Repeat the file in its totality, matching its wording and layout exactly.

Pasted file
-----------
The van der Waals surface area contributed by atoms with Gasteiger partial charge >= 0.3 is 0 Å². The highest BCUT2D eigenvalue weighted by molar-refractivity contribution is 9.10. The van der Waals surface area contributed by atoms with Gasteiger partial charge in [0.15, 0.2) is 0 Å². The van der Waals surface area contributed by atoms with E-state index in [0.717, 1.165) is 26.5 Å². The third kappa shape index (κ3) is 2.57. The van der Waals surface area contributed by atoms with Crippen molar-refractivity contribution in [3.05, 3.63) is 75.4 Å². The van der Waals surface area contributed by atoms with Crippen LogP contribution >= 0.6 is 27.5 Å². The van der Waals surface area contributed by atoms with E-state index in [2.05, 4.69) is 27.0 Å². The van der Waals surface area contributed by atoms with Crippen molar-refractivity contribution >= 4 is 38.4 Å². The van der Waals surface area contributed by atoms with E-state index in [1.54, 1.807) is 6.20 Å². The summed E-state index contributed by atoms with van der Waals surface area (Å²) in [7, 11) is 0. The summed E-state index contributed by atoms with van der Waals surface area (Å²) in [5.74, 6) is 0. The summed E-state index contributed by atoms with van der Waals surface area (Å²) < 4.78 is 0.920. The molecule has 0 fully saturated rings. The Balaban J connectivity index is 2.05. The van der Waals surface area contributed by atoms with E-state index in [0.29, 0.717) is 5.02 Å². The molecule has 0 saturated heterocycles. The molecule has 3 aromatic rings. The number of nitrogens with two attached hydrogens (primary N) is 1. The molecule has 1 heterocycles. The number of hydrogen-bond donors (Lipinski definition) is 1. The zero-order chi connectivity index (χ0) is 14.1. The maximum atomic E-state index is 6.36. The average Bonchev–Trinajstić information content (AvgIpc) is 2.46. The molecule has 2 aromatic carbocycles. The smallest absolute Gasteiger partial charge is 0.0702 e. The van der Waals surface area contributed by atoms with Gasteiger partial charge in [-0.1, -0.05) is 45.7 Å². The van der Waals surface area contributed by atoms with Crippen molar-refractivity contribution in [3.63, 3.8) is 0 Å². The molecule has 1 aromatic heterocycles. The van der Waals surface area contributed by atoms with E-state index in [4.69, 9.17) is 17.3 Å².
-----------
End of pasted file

The van der Waals surface area contributed by atoms with Gasteiger partial charge >= 0.3 is 0 Å². The highest BCUT2D eigenvalue weighted by molar-refractivity contribution is 9.10. The van der Waals surface area contributed by atoms with Gasteiger partial charge in [0.15, 0.2) is 0 Å². The van der Waals surface area contributed by atoms with E-state index in [0.717, 1.165) is 26.5 Å². The third kappa shape index (κ3) is 2.57. The van der Waals surface area contributed by atoms with Crippen molar-refractivity contribution in [3.05, 3.63) is 75.4 Å². The van der Waals surface area contributed by atoms with Crippen LogP contribution >= 0.6 is 27.5 Å². The van der Waals surface area contributed by atoms with E-state index in [2.05, 4.69) is 27.0 Å². The van der Waals surface area contributed by atoms with Crippen molar-refractivity contribution >= 4 is 38.4 Å². The van der Waals surface area contributed by atoms with E-state index in [1.54, 1.807) is 6.20 Å². The summed E-state index contributed by atoms with van der Waals surface area (Å²) in [7, 11) is 0. The summed E-state index contributed by atoms with van der Waals surface area (Å²) in [5.74, 6) is 0. The summed E-state index contributed by atoms with van der Waals surface area (Å²) < 4.78 is 0.920. The molecule has 0 fully saturated rings. The Balaban J connectivity index is 2.05. The van der Waals surface area contributed by atoms with E-state index in [0.29, 0.717) is 5.02 Å². The molecule has 0 saturated heterocycles. The molecule has 3 aromatic rings. The number of nitrogens with two attached hydrogens (primary N) is 1. The molecule has 1 heterocycles. The number of hydrogen-bond donors (Lipinski definition) is 1. The zero-order chi connectivity index (χ0) is 14.1. The maximum atomic E-state index is 6.36. The average Bonchev–Trinajstić information content (AvgIpc) is 2.46. The molecule has 2 aromatic carbocycles. The smallest absolute Gasteiger partial charge is 0.0702 e. The van der Waals surface area contributed by atoms with Gasteiger partial charge in [-0.1, -0.05) is 45.7 Å². The van der Waals surface area contributed by atoms with Crippen molar-refractivity contribution in [3.63, 3.8) is 0 Å². The molecule has 1 aromatic heterocycles. The van der Waals surface area contributed by atoms with E-state index in [4.69, 9.17) is 17.3 Å².